Tomcat 5.x, Commons Logging and Log4J

by Dejan Bosanac

First of all, I never use Jakarta Commons Logging (JCL) directly in my applications (Log4J is my tool of choice for logging tasks), but as you probably know many frameworks and libraries do all of their logging through JCL. In most cases you will want to catch some of these log messages, so that you can better monitor your application. For example, you will probably want to log all SQL queries that Hibernate issues, at least in the early development phase, so that you can have a better perspective of what is going on.

I usually don't have a problem with JCL since it finds a Log4J implementation in the classpath, get my configuration and all works fine. Except when it doesn't.

In this particulair case, I had a Spring-Hibernate based web application that I needed to deploy on the Tomcat 5 server. After deploying an application, commons logging couldn't find a log4j implemantation and all logs were redirected to the standard Tomcat log file.


Oran Kelly
2006-08-29 04:08:10
Have you checked out yet? IMHO, it's the way to go for projects that want to use "generic" logging.


Kenneth Lee
2006-08-29 05:08:49
See also, in case you haven't come across it.

2006-08-29 05:15:38
This is a known problem for working with IBM WebSphere years ago.

See the following link for the cause and solution:

It's also the fact that the server uses JCL itself.

2006-08-29 08:07:15
We put the log4j.jar in WEB-INF/lib and in WEB-INF/classes on Tomcat 5.0.28. Works just fine.
2006-08-29 08:45:29
Classloading is a top gotcha for J2EE development. The Tomcat site has a nice description of how it works. Basicly the various 'lib' directories are managed by separate loaders.

The problem arrises for library pairs such as JCL+log4j or Tapestry+HiveMind. As one manipulates the other they need to be loaded with the same class loader.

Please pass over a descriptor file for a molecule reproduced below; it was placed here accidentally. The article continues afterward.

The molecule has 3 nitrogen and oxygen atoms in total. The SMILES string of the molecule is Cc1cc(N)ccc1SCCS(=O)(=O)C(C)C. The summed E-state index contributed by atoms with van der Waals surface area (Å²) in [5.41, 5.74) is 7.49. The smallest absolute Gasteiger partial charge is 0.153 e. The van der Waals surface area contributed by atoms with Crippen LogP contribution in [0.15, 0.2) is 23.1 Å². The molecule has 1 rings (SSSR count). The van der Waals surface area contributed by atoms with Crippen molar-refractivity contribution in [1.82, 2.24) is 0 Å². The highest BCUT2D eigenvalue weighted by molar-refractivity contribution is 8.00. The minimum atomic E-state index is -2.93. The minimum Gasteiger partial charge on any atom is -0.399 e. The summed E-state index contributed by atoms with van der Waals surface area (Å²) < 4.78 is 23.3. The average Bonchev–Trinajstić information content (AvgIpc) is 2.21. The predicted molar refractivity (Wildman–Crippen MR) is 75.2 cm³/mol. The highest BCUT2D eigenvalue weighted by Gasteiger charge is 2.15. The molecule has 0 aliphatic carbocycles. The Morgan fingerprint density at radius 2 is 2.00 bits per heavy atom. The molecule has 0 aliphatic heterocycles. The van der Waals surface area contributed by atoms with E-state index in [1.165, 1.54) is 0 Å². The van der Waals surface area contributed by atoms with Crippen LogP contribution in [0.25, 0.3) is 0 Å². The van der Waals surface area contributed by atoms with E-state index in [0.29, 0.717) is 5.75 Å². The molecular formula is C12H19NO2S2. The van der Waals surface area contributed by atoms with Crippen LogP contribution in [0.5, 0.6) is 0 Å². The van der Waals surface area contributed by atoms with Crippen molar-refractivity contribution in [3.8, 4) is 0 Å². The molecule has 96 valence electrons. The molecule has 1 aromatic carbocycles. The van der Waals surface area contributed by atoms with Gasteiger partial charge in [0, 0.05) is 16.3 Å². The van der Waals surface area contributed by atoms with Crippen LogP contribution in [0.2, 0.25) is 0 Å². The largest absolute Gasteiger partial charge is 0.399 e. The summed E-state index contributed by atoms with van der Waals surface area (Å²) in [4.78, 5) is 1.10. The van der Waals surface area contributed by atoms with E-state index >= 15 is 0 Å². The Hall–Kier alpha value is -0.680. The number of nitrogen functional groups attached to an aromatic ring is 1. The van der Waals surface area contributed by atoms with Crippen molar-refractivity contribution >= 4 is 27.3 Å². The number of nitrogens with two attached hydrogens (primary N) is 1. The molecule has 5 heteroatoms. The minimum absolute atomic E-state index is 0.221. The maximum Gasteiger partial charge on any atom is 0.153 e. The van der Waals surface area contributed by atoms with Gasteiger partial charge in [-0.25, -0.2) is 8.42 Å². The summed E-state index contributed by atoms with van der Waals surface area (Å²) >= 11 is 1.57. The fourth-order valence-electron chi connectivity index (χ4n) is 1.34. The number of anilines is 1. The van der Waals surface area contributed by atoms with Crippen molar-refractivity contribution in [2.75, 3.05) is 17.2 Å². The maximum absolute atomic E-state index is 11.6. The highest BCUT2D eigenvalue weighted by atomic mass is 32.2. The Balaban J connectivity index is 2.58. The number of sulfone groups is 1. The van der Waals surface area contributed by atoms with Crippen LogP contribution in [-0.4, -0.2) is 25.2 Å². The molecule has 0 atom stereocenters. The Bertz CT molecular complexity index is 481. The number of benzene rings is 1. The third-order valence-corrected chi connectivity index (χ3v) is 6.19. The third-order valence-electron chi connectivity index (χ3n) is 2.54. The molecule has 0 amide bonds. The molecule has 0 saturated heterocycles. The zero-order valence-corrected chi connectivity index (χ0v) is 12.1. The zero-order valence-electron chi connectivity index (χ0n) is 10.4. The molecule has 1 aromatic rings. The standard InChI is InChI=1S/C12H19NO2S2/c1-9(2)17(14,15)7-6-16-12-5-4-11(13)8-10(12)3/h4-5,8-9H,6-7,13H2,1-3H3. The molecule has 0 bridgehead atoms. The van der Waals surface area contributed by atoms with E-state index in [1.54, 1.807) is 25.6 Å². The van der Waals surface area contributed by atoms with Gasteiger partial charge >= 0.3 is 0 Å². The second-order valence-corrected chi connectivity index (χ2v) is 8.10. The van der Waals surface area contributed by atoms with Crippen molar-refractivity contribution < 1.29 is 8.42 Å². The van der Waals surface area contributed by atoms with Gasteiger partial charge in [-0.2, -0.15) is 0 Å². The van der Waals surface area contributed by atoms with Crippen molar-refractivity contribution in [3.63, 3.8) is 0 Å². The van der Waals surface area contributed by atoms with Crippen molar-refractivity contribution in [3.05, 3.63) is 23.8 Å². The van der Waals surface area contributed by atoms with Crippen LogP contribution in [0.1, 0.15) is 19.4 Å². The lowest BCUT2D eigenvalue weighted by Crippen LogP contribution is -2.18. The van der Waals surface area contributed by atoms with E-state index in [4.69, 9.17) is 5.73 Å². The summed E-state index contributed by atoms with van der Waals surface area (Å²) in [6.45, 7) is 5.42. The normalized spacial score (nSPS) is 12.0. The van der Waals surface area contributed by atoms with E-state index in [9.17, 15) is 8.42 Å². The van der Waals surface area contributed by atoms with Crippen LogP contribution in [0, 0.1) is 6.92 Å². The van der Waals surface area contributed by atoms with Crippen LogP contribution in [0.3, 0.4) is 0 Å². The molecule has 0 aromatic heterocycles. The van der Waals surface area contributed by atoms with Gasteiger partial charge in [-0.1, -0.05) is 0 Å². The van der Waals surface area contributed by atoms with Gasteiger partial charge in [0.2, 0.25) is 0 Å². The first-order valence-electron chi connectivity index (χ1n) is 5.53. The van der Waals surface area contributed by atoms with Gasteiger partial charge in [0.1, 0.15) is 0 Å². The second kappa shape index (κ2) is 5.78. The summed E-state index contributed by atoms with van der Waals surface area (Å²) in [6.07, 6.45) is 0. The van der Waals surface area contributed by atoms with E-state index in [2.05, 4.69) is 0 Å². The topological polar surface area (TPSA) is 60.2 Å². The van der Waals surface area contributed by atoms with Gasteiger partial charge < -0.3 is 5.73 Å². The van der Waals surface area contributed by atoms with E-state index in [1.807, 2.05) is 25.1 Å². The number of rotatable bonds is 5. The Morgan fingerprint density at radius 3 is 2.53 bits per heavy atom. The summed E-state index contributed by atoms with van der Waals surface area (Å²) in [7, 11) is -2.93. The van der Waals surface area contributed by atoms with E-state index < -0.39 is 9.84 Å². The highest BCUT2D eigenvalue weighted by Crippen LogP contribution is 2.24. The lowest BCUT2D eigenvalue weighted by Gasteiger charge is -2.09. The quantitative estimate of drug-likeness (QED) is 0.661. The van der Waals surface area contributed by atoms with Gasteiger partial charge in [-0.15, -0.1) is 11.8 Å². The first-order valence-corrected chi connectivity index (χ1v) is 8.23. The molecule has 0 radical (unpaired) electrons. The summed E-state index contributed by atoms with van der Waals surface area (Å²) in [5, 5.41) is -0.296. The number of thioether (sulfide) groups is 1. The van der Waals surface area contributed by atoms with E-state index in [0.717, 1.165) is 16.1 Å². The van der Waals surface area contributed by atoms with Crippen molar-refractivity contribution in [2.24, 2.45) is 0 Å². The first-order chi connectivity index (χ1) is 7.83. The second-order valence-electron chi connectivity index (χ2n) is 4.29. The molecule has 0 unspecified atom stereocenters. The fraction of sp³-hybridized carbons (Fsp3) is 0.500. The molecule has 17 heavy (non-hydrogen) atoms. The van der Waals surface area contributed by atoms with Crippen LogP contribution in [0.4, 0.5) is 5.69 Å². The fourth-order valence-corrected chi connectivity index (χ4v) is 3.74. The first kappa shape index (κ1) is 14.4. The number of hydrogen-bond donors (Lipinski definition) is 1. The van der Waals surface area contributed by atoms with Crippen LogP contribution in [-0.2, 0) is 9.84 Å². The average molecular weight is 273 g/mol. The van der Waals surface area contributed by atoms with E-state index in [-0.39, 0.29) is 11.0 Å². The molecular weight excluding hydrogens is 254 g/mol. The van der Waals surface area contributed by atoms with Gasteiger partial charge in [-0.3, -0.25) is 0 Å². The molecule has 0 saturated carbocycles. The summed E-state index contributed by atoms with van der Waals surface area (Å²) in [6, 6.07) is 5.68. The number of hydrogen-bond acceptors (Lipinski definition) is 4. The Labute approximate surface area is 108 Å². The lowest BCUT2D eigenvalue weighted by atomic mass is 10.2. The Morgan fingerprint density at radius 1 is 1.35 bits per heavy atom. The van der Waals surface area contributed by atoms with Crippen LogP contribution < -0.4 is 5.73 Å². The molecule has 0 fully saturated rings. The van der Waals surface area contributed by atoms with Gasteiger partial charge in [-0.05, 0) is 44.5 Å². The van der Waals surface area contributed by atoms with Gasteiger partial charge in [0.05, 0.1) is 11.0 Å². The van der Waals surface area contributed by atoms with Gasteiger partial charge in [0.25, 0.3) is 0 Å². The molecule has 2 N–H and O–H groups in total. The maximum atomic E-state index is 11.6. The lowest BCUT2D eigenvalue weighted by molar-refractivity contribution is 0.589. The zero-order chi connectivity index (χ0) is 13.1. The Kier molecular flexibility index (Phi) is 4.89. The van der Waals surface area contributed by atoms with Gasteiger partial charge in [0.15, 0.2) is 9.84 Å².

Your fix may work, but its bad practice to meddle with the containers private jar's. Instead just put commons-logging.jar & log4j.jar in WEB-INF/lib, and it will work just fine. Make sure that they are not in shared/lib or common/lib.

Additionally you need a snipped in a context listener to ensure that JCL releases it's references when you redeploy your webapp. Otherwise you get a memory leak.

Robert Cooper
2006-08-29 20:13:56
I completely sympathize here. JCL and JUL annoy me to no end. Log4J was a perfectly good solution, and even if you accept it as an "implementation" for the other specs, they always have some kind of "ism" that annoys me to no end.
Grzegorz Grzybek
2006-08-29 23:56:07
My solution is to leave commons-logging-api.jar in bin/ folder and to put:
- log4j.jar and commons-logging.jar to common/lib/ folder
- (tomcat logging properties) to common/classes/

Now there are two choices:
- when web app doesn't have commons-logging.jar in WEB-INF/lib, it uses server-wide JCL+Log4J configuration
- when web app wants to use its own JCL config, it has to have commons-logging.jar, log4j.jar in WEB-INF/lib AND log4j.xml in WEB-INF/classes.

This configuration uses the fact, that Log4J static{} configuration first looks up log4j.xml and then

In my opinion this is better approach then to use e.g. Spring's Log4jConfigListener, because it works immediately after creating web-app class loader by Tomcat.

Grzegorz Grzybek

Jilles van Gurp
2006-08-29 23:57:15
The whole point of commons.logging is that it doesn't create an unnecessary dependency on log4j or the jdk logging api. You should distinguish between functionality for logging messages and for configuring the logging. These are two things. Use commons.logging for the first and whatever suits best you for the latter.